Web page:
A main Coromandel highway has reopened, allowing stranded visitors and residents to get through after being cut off following yesterday's deluge.
The NZ Transport Agency said SH25A Kopu-Hikuai Rd was now open under stop/go traffic management.
The road was closed yesterday afternoon due to a slip, as the region was drenched in around 100mm of rain.
Parts of SH25 north of Thames have been closed since yesterday afternoon due to two slips, one in Ruamahunga, north of Otuturu Cresent, and another near Whalebone Stream and Tapu Wharf Rd.
Thames/Coromandel District Council said Neavesville Rd in Matatoki and Puriri Rd in Te Kouma were also closed due to slips.
Tourist Kelsey Jacobson has been stranded by the slips and now has until 5pm to get to Auckland Airport and catch her 8pm flight back to Canada.
Jacobson has been watching the NZTA website all night and is hoping the bus due to depart Coromandel Town at 10.30am will get her there in time.
"The airline said the latest I can cancel is 2pm and it will cost $1000."
Jacobson has been holidaying in New Zealand since the end of June and the Coromandel was her last stop.
She had planned to leave on Sunday afternoon, but after the ferry and then replacement bus were cancelled, she ended up staying another night in a motel in town.
"Everyone was really helpful. Someone even shared their pizza with me."
The bus will detour via SH25a, where a stop/go traffic control is in place after a slip closed the road yesterday.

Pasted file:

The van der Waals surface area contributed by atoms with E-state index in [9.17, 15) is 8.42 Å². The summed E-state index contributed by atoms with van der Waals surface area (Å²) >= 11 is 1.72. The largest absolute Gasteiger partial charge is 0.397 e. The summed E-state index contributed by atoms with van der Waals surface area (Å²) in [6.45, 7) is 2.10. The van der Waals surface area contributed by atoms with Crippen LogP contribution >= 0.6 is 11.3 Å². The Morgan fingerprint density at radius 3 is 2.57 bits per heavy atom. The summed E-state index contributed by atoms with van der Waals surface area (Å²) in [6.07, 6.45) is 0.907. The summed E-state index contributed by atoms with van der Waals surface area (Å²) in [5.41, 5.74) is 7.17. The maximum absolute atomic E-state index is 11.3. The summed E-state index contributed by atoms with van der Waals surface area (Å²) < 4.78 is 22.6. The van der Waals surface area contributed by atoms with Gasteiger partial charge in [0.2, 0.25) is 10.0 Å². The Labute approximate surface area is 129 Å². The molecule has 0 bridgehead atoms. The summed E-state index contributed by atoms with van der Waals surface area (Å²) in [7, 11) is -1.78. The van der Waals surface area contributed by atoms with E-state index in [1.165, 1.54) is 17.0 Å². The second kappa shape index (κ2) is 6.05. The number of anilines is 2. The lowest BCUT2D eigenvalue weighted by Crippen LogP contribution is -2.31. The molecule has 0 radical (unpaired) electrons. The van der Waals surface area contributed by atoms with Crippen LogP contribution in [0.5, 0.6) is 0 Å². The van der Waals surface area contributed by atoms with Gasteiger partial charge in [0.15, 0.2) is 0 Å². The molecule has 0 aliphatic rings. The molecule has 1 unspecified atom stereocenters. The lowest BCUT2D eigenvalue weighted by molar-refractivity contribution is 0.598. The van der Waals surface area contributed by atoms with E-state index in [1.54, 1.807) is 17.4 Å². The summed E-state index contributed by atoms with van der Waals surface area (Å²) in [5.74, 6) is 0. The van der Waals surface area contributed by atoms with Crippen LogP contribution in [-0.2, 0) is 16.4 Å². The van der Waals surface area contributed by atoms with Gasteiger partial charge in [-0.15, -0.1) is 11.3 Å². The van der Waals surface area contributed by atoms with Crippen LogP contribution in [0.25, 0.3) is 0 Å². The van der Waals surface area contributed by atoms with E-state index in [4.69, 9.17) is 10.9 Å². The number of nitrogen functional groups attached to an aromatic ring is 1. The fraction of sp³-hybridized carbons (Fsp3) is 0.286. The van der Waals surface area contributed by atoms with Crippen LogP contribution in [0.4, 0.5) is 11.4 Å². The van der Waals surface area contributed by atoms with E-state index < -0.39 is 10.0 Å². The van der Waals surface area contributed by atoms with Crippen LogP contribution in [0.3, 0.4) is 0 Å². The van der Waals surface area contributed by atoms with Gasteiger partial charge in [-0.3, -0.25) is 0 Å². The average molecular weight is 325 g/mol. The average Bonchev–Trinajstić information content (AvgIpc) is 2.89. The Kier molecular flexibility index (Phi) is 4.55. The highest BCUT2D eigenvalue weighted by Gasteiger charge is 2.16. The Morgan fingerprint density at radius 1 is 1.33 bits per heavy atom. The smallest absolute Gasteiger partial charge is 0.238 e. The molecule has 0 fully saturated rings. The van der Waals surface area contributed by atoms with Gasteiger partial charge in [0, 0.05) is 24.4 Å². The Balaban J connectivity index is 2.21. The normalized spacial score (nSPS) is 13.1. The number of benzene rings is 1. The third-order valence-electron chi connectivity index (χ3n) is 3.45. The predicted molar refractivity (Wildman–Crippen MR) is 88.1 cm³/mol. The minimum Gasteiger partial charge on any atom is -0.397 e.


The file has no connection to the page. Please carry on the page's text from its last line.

About a dozen other people were also waiting desperately at the information centre for the bus to take them to Auckland after being forced to stay last night in the town. Many had been in the town for the Illume Festival.
Grandmother Sheridan Smart was also on a tight timeframe to get to Auckland to look after her two grandchildren, aged 7 and 13, so her daughter could fly to Europe to watch her husband play rugby.
"She's absolutely stressing out."
Smart, who lives in Matarangi, said they braved treacherous condition to get the replacement bus last night only to find the service had been cancelled.
At one point the water level was up to the car bonnet, she said.
She returned to Coromandel Town this morning hoping to catch the bus.
MetService meteorologist Arno Dyason said the Coromandel ranges received the majority of the rain, after parts of Auckland were inundated earlier in the day.
The Coromandel usually gets about 200mm of rain throughout the entire month of July.
The heaviest rain hit about mid afternoon, leading to flooding and slips, trapping residents and holidaymakers.
The storm first wreaked havoc in Auckland early morning.
Between 8am and 10am rain was recorded at times of 40mm/hour, Dyason said.
Last night the storm continued east and Whakatāne Airport recorded about 24mm an hour around midnight.
The ranges above Gisborne and Hawke's Bay also received a drenching, before the system moved offshore to the east of the country this morning.
Today a showery, westerly flow was moving across the North Island, bringing a moderate risk of thunderstorms to most of the west coast.